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The Asylum

Welcome to the Asylum. This is a site devoted to politics and current events in America, and around the globe. The THREE lunatics posting here are unabashed conservatives that go after the liberal lies and deceit prevalent in the debate of the day. We'd like to add that the views expressed here do not reflect the views of other inmates, nor were any inmates harmed in the creation of this site.

Location: Mesa, Arizona, United States

Who are we? We're a married couple who has a passion for politics and current events. That's what this site is about. If you read us, you know what we stand for.

Tuesday, September 19, 2006

United Nations Follies: Bush vs. Ahmadinejad

President Bush ventured to Turtle Bay today to address the United Nations General Assembly regarding Iran. Here is the AP report of the president's address. President Ahmadinejad is scheduled to address the assmebly tonight:

President Bush tried to quell anti-Americanism in the Middle East on Tuesday by assuring Muslims that he is not waging war against Islam, regardless of what "propaganda and conspiracy theories" they hear.

Bush also pressed Iran to return at once to international talks on its nuclear program and threatened consequences if the Iranians do not.

But his speech to the United Nations General Assembly was less confrontational and aimed at building bridges with people in the Middle East angry with the United States.

"My country desires peace," Bush told world leaders in the cavernous main hall at the U.N. "Extremists in your midst spread propaganda claiming that the West is engaged in a war against Islam. This propaganda is false and its purpose is to confuse you and justify acts of terror. We respect Islam."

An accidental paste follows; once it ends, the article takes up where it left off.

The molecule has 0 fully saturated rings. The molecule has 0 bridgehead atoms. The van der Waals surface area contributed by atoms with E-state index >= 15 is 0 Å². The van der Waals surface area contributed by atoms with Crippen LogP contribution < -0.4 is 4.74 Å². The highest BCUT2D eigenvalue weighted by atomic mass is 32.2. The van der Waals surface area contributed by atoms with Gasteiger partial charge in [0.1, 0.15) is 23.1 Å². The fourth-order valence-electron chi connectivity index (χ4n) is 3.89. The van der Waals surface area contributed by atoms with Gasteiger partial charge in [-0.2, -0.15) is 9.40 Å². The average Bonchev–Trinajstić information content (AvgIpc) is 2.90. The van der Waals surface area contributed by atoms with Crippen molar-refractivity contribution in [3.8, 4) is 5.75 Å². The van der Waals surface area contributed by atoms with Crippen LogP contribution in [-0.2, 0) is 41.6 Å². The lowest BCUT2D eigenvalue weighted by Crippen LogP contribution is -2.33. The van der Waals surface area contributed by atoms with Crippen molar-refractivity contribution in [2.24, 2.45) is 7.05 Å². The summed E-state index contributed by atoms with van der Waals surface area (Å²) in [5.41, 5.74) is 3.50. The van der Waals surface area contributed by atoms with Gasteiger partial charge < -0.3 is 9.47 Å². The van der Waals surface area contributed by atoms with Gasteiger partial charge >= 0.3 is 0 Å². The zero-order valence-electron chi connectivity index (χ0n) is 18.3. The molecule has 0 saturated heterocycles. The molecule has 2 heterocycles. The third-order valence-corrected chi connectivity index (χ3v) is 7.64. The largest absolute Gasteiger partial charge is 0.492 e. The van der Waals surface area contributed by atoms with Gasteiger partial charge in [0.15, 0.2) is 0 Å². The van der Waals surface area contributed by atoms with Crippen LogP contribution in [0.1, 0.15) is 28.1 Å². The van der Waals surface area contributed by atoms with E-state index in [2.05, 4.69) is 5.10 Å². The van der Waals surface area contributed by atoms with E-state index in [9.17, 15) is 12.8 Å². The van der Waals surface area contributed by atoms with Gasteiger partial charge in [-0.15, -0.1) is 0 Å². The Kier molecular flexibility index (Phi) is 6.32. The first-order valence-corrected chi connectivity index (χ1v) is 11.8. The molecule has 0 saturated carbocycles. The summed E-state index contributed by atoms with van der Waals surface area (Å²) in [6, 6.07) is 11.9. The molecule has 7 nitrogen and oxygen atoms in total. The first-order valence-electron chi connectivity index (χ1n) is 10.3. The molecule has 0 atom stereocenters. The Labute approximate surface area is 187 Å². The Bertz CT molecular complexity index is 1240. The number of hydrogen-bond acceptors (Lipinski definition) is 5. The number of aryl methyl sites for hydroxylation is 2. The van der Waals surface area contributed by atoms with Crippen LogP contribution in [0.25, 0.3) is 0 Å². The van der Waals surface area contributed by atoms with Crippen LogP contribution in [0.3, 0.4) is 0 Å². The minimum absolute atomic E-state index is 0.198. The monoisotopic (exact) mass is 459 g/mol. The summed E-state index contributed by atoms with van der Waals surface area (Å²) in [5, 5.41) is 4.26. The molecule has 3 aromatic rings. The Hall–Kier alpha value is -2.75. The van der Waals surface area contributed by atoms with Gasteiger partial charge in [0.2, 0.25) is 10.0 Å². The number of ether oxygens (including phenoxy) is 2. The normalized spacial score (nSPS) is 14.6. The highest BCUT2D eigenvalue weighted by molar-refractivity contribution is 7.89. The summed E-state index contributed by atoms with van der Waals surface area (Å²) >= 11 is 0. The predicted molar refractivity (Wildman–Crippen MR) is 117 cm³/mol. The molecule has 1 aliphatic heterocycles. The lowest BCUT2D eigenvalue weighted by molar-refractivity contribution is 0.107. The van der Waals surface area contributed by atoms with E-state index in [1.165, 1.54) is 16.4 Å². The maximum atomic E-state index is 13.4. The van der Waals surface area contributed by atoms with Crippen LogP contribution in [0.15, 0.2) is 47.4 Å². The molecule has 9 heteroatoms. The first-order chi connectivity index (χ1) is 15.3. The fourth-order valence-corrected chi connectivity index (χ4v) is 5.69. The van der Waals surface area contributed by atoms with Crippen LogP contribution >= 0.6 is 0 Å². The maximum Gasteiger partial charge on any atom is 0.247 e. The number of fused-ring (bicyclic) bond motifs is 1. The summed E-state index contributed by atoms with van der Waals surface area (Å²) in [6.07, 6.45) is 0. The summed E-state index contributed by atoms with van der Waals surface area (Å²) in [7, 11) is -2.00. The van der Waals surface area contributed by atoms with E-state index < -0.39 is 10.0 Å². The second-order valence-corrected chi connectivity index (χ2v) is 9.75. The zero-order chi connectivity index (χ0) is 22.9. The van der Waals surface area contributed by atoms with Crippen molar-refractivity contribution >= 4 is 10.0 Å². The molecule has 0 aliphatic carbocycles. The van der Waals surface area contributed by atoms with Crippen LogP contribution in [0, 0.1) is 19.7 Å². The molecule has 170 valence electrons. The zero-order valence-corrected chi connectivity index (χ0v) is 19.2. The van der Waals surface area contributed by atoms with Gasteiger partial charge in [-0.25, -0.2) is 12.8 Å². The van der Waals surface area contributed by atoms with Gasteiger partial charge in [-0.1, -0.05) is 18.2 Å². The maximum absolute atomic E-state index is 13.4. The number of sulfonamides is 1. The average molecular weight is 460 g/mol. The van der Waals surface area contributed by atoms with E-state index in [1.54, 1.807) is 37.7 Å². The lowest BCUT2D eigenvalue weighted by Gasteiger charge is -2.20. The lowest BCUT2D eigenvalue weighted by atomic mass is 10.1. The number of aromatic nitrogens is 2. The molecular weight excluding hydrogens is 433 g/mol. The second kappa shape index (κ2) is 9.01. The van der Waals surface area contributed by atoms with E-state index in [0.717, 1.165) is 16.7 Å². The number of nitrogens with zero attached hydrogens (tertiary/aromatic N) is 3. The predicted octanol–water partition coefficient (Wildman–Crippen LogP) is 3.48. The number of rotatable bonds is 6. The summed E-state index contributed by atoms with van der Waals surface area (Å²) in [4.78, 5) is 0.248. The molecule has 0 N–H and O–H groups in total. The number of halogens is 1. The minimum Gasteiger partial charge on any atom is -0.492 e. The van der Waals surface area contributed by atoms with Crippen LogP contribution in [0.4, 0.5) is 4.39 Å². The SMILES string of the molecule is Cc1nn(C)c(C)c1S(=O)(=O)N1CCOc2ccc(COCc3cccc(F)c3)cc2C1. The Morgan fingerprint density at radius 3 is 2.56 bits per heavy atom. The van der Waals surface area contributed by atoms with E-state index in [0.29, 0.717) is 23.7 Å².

Bush's speech was the last in a series on the war on terror, timed to surround last week's fifth anniversary of the Sept. 11 attacks and to set the tone for the final weeks of the U.S. midterm elections.

Bush's challenge is to build support among skeptical foreign leaders to confront multiple problems in the region: the Iranian nuclear issue, a stalled Israeli-Palestinian peace process, armed Hezbollah militants in Lebanon and unabated violence in Iraq.

Bush planned to meet later Tuesday with Iraqi President Jalal Talabani.
Addressing Iraqis specifically, Bush said, "We will not abandon you in your struggle to build a free nation."

He then appealed to other foreigners:

- He told Afghans that the United States would help defend democratic gains and fight extremists who want to bring down their democratic government.

- He told the Lebanese that the world will help them rebuild the country after it was battered in this summer's fighting between Israel and Hezbollah.

- He told Syrians that their leaders have allowed the country to become a "crossroad for terrorism" and their government must end support for terror so they can live in peace.

Speaking to Iranians, Bush said their country's future has been clouded because "your rulers have chosen to deny you liberty and to use your nation's resources to fund terrorism and fuel extremism and pursue nuclear weapons."

Bush declared that Iran "must abandon its nuclear weapons ambitions." Iranian President Mahmoud Ahmadinejad was scheduled to speak to the body later Tuesday, but he was not at the country's table in the hall when Bush spoke.

On the crisis in Sudan's violence-wracked region of Darfur, Bush delivered strong warnings to both the United Nations and the Sudanese government, saying that both must act now to avert a further humanitarian crisis.

Bush said that if the Sudanese government does not withdraw its rejection of a U.N. peacekeeping force for Darfur, the world body should act over the government's objections. The U.N. Security Council last month passed a resolution that would give the U.N. control over the peacekeeping mission in Darfur, now run mostly ineffectively by the African Union. But Sudan has refused to give its consent.

"The regime in Khartoum is stopping the deployment of this force," Bush said. "If the Sudanese government does not approve this peacekeeping force quickly, the United Nations must act."